The trade paperback edition of Lovecraft Country will be on sale February 14, so if you’re looking for the perfect Valentine’s Day gift… well, keep looking. But if you’re up for a timely, entertaining novel that Nancy Pearl called “amazing” and “a stunner” and that the Chicago Review of Books said is “worth every dime,” I’ve got you covered.
In related news:
* Lovecraft Country is eligible for a Hugo Award, so if you’re a member of Worldcon, please feel free to nominate it.
* As always, you can order signed copies of Lovecraft Country and any of my other novels from Secret Garden Books, and they do ship internationally.
* I’ll be reading and signing books at Queen Anne Book Company in Seattle on Thursday, April 13 at 7 PM. I’m working on adding some other events as well; check the appearances page for an up-to-the-minute schedule.
For those of you seeking a late holiday binge-watch, I recommend the new Brit Marling series, The OA, which dropped on Netflix a couple of weeks ago.
Marling operates on an artistic frequency a couple wavelengths over from mine. She makes storytelling choices that would never occur to me and that don’t always work. But even in its most head-scratching moments her stuff resonates with me emotionally, and because I often have no idea where she’s going, she’s capable of surprising me in a way that’s rare. The OA is the best thing she’s done so far.
If you don’t know anything about the series I’d suggest keeping it that way. Just give it an episode; by the time the opening credits appear—which happens, with characteristic oddness, an hour into the story—you’ll know whether it’s for you.
This week I am Christopher Harris’s guest on The Juggernaut podcast, talking about Lovecraft Country, my other novels, and the wonderful impracticality of writing as a career. You can download the podcast from this link, or just listen here:
…or check out the full catalogue of podcast episodes on The Juggernaut website. Thanks to Chris and his producer Dave Pyper for inviting me on the show! (P.S. Chris has a new novel, War on Sound, which you can read about here.)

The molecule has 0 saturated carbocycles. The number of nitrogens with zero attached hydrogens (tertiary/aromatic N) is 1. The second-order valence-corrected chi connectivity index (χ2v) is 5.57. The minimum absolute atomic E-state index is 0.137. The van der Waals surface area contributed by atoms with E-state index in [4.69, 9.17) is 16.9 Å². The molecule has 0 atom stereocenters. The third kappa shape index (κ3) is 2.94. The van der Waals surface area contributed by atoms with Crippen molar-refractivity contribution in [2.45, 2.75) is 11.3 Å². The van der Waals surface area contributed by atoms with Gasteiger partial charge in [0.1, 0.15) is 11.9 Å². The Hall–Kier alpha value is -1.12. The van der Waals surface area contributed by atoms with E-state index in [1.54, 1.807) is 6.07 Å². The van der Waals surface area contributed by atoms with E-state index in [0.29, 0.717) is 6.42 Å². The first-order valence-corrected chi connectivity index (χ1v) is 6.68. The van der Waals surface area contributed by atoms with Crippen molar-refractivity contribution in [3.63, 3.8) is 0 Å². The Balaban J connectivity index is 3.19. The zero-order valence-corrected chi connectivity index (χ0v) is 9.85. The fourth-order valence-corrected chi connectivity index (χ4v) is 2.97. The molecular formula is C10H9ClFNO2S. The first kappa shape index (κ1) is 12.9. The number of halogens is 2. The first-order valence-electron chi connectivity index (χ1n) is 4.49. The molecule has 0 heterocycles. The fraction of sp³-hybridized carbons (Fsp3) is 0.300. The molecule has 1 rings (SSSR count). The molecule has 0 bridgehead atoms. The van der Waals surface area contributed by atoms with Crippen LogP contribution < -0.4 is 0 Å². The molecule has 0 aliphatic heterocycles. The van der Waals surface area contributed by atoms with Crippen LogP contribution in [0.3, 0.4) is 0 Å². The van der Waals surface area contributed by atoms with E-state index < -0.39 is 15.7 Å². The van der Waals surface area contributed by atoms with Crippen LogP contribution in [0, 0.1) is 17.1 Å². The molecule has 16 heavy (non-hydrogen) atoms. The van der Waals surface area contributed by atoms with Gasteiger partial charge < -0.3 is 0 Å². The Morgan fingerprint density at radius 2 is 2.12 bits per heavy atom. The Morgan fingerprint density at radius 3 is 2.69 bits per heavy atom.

This is your annual reminder that signed copies of my novels make great holiday gifts.
I’m selling signed first editions of Sewer, Gas & Electric, Set This House in Order, The Mirage, and Lovecraft Country; email for details.
Signed trade paperbacks of my first five novels and hardcovers of Lovecraft Country are available from Secret Garden Bookshop in Seattle. You can contact them by phone at 206-789-5006 or via email; tell them what books you want, and they’ll order them, have me sign them, and ship them wherever you like. (And yes, they do ship internationally.)
On Friday I did a call-in interview with the Styxxoplix Show in Fort Wayne, Indiana. You can listen to it here, or catch it on WELT 95.7 FM in Fort Wayne tonight at 6.
One of the many subjects we touched on in the interview is the current wave of clown sightings in the U.S. and Europe. A number of Bad Monkeys fans have suggested that I saw this coming, but while I’d love to take credit for being prescient, the truth is I’m just old. As the Sunday New York Times pointed out, this has happened before:
Creepy clown sightings aren’t new. They date from at least May 1981, when the cryptozoologist Loren Coleman coined the term “phantom clowns” to describe them. At the time, children in Brookline, Mass., were reporting clowns in vans who beckoned them with promises of candy. The police issued an all-points bulletin, established checkpoints and conducted searches, but no clowns were captured.
Still, the reports spread to at least six cities in the span of a month. Waves of sightings recurred in 1985 and in 1991 (in the latter reports the figures were often described as looking like Homey D. Clown from the TV series “In Living Color”). In each case, the stories were primarily spread by children and caused mild to moderate hysteria, but no clown predators were ever found.
It was these earlier clown panics that inspired Bad Monkeys‘ Scary Clowns. The ‘phantom clown’ chapter of Loren Coleman’s Mysterious America was a useful resource when I was writing the novel, as was Jan Harold Brunvand’s Encyclopedia of Urban Legends, so it’s nice to see Coleman and Brunvand getting name-checked in the current news coverage.